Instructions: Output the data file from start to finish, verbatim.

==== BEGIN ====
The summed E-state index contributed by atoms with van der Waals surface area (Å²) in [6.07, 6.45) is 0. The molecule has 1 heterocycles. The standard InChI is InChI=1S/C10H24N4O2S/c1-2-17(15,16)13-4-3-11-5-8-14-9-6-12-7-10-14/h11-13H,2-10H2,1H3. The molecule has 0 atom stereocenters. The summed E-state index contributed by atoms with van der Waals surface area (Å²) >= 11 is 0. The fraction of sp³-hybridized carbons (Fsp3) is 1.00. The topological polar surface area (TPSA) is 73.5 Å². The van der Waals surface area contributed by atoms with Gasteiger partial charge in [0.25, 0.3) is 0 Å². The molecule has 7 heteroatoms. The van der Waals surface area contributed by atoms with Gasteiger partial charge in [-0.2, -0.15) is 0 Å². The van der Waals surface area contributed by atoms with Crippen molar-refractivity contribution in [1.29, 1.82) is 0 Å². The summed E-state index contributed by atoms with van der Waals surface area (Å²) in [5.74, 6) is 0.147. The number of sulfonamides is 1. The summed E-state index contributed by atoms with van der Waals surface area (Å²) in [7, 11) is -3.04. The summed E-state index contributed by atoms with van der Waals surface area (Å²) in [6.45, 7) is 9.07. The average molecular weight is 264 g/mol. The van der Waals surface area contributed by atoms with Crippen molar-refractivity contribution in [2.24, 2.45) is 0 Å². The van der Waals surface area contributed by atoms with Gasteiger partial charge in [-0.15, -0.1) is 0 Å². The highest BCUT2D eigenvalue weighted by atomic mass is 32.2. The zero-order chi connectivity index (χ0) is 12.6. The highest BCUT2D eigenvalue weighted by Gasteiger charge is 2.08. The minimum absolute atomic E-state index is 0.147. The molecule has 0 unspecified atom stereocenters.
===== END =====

The summed E-state index contributed by atoms with van der Waals surface area (Å²) in [6.07, 6.45) is 0. The molecule has 1 heterocycles. The standard InChI is InChI=1S/C10H24N4O2S/c1-2-17(15,16)13-4-3-11-5-8-14-9-6-12-7-10-14/h11-13H,2-10H2,1H3. The molecule has 0 atom stereocenters. The summed E-state index contributed by atoms with van der Waals surface area (Å²) >= 11 is 0. The fraction of sp³-hybridized carbons (Fsp3) is 1.00. The topological polar surface area (TPSA) is 73.5 Å². The van der Waals surface area contributed by atoms with Gasteiger partial charge in [0.25, 0.3) is 0 Å². The molecule has 7 heteroatoms. The van der Waals surface area contributed by atoms with Gasteiger partial charge in [-0.2, -0.15) is 0 Å². The van der Waals surface area contributed by atoms with Crippen molar-refractivity contribution in [1.29, 1.82) is 0 Å². The summed E-state index contributed by atoms with van der Waals surface area (Å²) in [5.74, 6) is 0.147. The number of sulfonamides is 1. The summed E-state index contributed by atoms with van der Waals surface area (Å²) in [7, 11) is -3.04. The summed E-state index contributed by atoms with van der Waals surface area (Å²) in [6.45, 7) is 9.07. The average molecular weight is 264 g/mol. The van der Waals surface area contributed by atoms with Crippen molar-refractivity contribution in [2.24, 2.45) is 0 Å². The van der Waals surface area contributed by atoms with Gasteiger partial charge in [-0.15, -0.1) is 0 Å². The highest BCUT2D eigenvalue weighted by atomic mass is 32.2. The zero-order chi connectivity index (χ0) is 12.6. The highest BCUT2D eigenvalue weighted by Gasteiger charge is 2.08. The minimum absolute atomic E-state index is 0.147. The molecule has 0 unspecified atom stereocenters.